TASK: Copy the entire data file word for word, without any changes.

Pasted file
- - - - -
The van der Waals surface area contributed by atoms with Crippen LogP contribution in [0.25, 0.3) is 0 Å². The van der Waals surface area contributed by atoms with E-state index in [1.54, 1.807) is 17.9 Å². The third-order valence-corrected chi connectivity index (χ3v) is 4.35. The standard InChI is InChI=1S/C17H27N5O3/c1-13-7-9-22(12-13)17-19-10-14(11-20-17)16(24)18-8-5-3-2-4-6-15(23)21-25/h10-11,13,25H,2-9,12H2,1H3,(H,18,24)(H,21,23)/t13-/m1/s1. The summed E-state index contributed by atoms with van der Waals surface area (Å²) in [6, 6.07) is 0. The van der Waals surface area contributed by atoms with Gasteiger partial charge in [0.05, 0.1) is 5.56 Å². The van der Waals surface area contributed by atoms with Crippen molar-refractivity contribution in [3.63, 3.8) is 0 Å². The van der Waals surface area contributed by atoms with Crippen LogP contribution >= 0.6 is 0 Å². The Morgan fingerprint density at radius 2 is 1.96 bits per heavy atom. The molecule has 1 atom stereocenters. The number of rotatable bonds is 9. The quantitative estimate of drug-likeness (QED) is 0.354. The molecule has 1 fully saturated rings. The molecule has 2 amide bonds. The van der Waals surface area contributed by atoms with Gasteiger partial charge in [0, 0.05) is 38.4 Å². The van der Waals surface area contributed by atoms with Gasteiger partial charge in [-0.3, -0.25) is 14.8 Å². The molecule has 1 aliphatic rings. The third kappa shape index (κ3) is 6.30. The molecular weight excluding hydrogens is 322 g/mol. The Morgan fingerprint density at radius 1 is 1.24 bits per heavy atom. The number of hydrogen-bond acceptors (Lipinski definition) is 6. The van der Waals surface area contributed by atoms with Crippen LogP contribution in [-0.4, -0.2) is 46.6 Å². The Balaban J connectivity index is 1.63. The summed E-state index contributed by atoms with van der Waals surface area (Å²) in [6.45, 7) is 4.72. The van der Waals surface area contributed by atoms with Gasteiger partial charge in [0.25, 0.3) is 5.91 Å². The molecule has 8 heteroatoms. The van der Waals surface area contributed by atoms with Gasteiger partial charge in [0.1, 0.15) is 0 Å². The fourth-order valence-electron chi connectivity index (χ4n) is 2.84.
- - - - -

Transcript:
The van der Waals surface area contributed by atoms with Crippen LogP contribution in [0.25, 0.3) is 0 Å². The van der Waals surface area contributed by atoms with E-state index in [1.54, 1.807) is 17.9 Å². The third-order valence-corrected chi connectivity index (χ3v) is 4.35. The standard InChI is InChI=1S/C17H27N5O3/c1-13-7-9-22(12-13)17-19-10-14(11-20-17)16(24)18-8-5-3-2-4-6-15(23)21-25/h10-11,13,25H,2-9,12H2,1H3,(H,18,24)(H,21,23)/t13-/m1/s1. The summed E-state index contributed by atoms with van der Waals surface area (Å²) in [6, 6.07) is 0. The van der Waals surface area contributed by atoms with Gasteiger partial charge in [0.05, 0.1) is 5.56 Å². The van der Waals surface area contributed by atoms with Crippen molar-refractivity contribution in [3.63, 3.8) is 0 Å². The van der Waals surface area contributed by atoms with Crippen LogP contribution >= 0.6 is 0 Å². The Morgan fingerprint density at radius 2 is 1.96 bits per heavy atom. The molecule has 1 atom stereocenters. The number of rotatable bonds is 9. The quantitative estimate of drug-likeness (QED) is 0.354. The molecule has 1 fully saturated rings. The molecule has 2 amide bonds. The van der Waals surface area contributed by atoms with Gasteiger partial charge in [0, 0.05) is 38.4 Å². The van der Waals surface area contributed by atoms with Gasteiger partial charge in [-0.3, -0.25) is 14.8 Å². The molecule has 1 aliphatic rings. The third kappa shape index (κ3) is 6.30. The molecular weight excluding hydrogens is 322 g/mol. The Morgan fingerprint density at radius 1 is 1.24 bits per heavy atom. The number of hydrogen-bond acceptors (Lipinski definition) is 6. The van der Waals surface area contributed by atoms with Crippen LogP contribution in [-0.4, -0.2) is 46.6 Å². The Balaban J connectivity index is 1.63. The summed E-state index contributed by atoms with van der Waals surface area (Å²) in [6.45, 7) is 4.72. The van der Waals surface area contributed by atoms with Gasteiger partial charge in [0.25, 0.3) is 5.91 Å². The molecule has 8 heteroatoms. The van der Waals surface area contributed by atoms with Gasteiger partial charge in [0.1, 0.15) is 0 Å². The fourth-order valence-electron chi connectivity index (χ4n) is 2.84.